Microsoft and Sony maneuvers at the Electronic Entertainment Expo now turn their respective Xbox 360 and PlayStation 3 consoles into stronger media hubs , and more direct challengers to Apple TV.
Gamers with both an Xbox Live Gold subscription and a Netflix account will have the option this fall of streaming an unlimited number of movies and TV shows from the movie provider's Watch Instantly online service, bypassing the need to download the entire video to disk while still having control over pausing and skipping through content. The feature will also give Netflix customers a unique social component that lets as many as eight Xbox Live members watch a movie at the same time.
On top of the video service, the company has also revamped the Xbox 360 interface with a design that will seem familiar to users of iTunes' Cover Flow interface and has struck a deal with NBC-Universal to host its movies and TV shows — a move that emphasizes the rift between Apple and the studio, which was forcefully split from iTunes after neither company could come to terms on variable pricing.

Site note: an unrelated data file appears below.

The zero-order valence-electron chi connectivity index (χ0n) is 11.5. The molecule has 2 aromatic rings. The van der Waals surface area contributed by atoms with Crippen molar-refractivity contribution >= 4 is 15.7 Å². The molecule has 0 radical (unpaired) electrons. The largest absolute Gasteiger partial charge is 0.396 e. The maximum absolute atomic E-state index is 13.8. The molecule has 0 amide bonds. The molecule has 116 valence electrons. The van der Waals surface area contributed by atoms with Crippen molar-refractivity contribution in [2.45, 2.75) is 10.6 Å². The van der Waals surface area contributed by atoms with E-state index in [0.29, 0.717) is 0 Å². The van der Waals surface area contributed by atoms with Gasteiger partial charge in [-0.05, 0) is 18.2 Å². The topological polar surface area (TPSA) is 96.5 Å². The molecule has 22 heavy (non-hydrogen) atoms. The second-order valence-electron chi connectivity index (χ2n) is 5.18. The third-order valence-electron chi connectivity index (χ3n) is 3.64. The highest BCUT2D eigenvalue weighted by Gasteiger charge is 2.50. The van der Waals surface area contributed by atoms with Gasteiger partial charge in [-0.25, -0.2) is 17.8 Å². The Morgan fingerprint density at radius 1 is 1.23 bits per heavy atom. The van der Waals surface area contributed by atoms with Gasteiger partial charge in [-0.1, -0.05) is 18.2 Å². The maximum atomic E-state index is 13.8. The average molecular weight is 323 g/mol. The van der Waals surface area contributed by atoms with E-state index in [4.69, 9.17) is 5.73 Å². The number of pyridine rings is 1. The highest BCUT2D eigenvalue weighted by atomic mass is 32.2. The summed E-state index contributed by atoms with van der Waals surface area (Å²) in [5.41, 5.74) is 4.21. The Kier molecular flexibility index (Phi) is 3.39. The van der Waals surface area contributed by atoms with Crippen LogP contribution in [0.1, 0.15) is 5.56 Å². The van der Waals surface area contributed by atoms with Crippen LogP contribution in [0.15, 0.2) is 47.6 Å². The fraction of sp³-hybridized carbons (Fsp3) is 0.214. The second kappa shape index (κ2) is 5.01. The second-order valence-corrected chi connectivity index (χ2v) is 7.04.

Meanwhile, Sony itself has also kicked off the release of its first video service for its own game system: The PlayStation Store is on Tuesday carrying movies and TV shows from Sony, Apple's close partner Disney, as well as Fox, MGM, Paramount, and several other studios.
The service from the outset is largely comparable to services from Apple and others and offers TV show purchases for $1.99 per episode as well as movies for between $9.99 and $19.99 depending on the title; movies are also available to rent for between $2.99 and $3.99. Sony offers a choice between standard and high-definition versions and is one of the few to offer HD for TV shows.
Both Microsoft and Sony's efforts put even greater strain on Apple TV, which has struggled to gain a foothold in the marketplace and has been consciously talked down for its role as the "fourth leg" in Apple's product lineup. Simultaneously, the PlayStation 3 and Xbox 360 have both sold millions of units while frequently offering media playback (with the exception of the PlayStation's Blu-ray) only as a secondary feature.